PALMER, Mass. (AP) -- The state gambling commission voted unanimously Thursday to open the door for commercial developers to apply for casino licenses in southeastern Massachusetts, a region that until now had been reserved for a federally-recognized Indian tribe.
The decision was immediately criticized as "misguided" by the Mashpee Wampanoag tribe, though it does not preclude the tribe from continuing with its effort to open a $500 million resort casino in Taunton.
Members of the five-member commission, which is overseeing the state's 2011 casino gambling law, said it had little choice given the complex set of legal and regulatory hurdles facing the tribe. Prior to the vote, Stephen Crosby, the commission's chair, said the plan to open the bidding was the best solution from among a number of undesirable options.
The law that allows up to three regional resort casino licenses in Massachusetts gave exclusivity to a federally-recognized tribe in the southeast region — but also gave the commission authority to open up the region to commercial bidders if the prospects of a tribal casino appeared slim.
The Mashpee insist they are on course to break ground in Taunton within the next year. But to do so they must gain land-in-trust approval from the federal government for the 146-acre site, a process that some legal analysts say could take years and is clouded by a U.S. Supreme Court decision that limits land taking for tribes that were recognized before 1934. The Mashpee received federal recognition in 2007.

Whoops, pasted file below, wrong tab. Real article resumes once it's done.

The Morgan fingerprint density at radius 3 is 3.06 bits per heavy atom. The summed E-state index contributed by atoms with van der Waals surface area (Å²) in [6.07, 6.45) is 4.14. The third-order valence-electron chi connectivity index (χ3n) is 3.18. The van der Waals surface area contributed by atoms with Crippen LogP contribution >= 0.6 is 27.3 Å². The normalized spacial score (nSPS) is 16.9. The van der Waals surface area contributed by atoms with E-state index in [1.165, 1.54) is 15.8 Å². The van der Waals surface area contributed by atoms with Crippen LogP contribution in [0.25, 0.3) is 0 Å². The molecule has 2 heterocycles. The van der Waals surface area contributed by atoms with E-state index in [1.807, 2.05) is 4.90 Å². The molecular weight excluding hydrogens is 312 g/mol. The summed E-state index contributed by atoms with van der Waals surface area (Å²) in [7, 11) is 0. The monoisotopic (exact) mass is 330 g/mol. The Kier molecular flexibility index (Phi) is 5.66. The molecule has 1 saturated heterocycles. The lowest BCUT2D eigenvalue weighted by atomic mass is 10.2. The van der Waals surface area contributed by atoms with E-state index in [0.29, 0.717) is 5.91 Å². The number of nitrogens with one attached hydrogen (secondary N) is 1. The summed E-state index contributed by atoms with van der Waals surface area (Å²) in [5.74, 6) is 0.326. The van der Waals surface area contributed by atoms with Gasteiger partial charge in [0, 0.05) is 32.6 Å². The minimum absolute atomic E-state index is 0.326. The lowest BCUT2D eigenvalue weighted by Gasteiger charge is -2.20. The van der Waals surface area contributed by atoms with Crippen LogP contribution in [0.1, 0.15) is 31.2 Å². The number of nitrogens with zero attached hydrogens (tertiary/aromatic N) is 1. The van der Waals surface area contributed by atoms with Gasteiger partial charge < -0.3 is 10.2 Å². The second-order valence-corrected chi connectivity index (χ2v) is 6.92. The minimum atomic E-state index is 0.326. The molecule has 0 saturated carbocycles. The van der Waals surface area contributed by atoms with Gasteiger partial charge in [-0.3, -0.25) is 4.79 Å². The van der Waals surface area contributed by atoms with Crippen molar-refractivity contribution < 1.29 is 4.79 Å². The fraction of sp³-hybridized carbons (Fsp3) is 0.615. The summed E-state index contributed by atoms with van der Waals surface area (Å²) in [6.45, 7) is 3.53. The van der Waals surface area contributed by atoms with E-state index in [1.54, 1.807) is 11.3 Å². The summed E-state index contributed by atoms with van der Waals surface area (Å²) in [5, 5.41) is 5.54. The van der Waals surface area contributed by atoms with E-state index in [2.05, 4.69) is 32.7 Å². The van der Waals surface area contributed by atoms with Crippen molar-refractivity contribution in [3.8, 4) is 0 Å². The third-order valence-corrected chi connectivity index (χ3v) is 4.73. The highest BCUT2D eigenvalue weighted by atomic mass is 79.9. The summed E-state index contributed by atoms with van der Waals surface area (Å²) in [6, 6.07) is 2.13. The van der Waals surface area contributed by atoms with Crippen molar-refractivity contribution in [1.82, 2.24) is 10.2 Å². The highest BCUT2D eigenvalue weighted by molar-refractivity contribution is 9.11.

The proposal adopted by the commission would allow commercial companies in southeastern Massachusetts to apply for casino licenses under the same competitive process that is now being used in the two other regions, eastern and western Massachusetts. In the meantime, the Mashpee would be able to continue with its efforts, which fall outside the commission's jurisdiction.
Since the process of selecting a commercial proposal could take until late 2014, Crosby said that would give the tribe time to resolve its legal and regulatory issues and if it does, the commission could then opt not to award a commercial license.
"If we proceed and the tribe succeeds on schedule, there is a substantial likelihood when we get there that we would go with the tribe," said Crosby.
At the same time, said another commissioner, James McHugh, "doing a realistic bit of planning for what happens if the tribe is not successful is a reasonable thing to do."
But Cedric Cromwell, the Mashpee Wampanoag tribal chairman, warned the commission that its decision could lead to four casinos being built in Massachusetts rather than the three envisioned under the state's casino law. The tribe has said that it would continue to pursue its Taunton proposal under a separate federal process even if the commission awards a commercial license.
"At a time when we need to create thousands of jobs in every corner of the state and put people back to work, this is a major step backward," Cromwell said in a statement after the vote at the commission meeting held in Palmer, a western Massachusetts where a different casino has been proposed.
The federal Bureau of Indian Affairs last year rejected a compact negotiated with the state that called for the tribe to return 21.5 percent of its gambling revenue to the state. A revised agreement with Gov. Deval Patrick's administration would lower the state's take, likely to 15 or 17 percent, but it has yet to be voted on by the Legislature.
The tribe, however, would not be required to pay any revenue to the state if another resort casino opens in southeastern Massachusetts.
One private company, KG Urban Enterprises, has expressed interest in building a casino in New Bedford and had even gone to federal court to challenge the portion of the casino law that gave preference to the tribe.
The company said in a statement after Thursday's vote that it appreciated the commission's decision.
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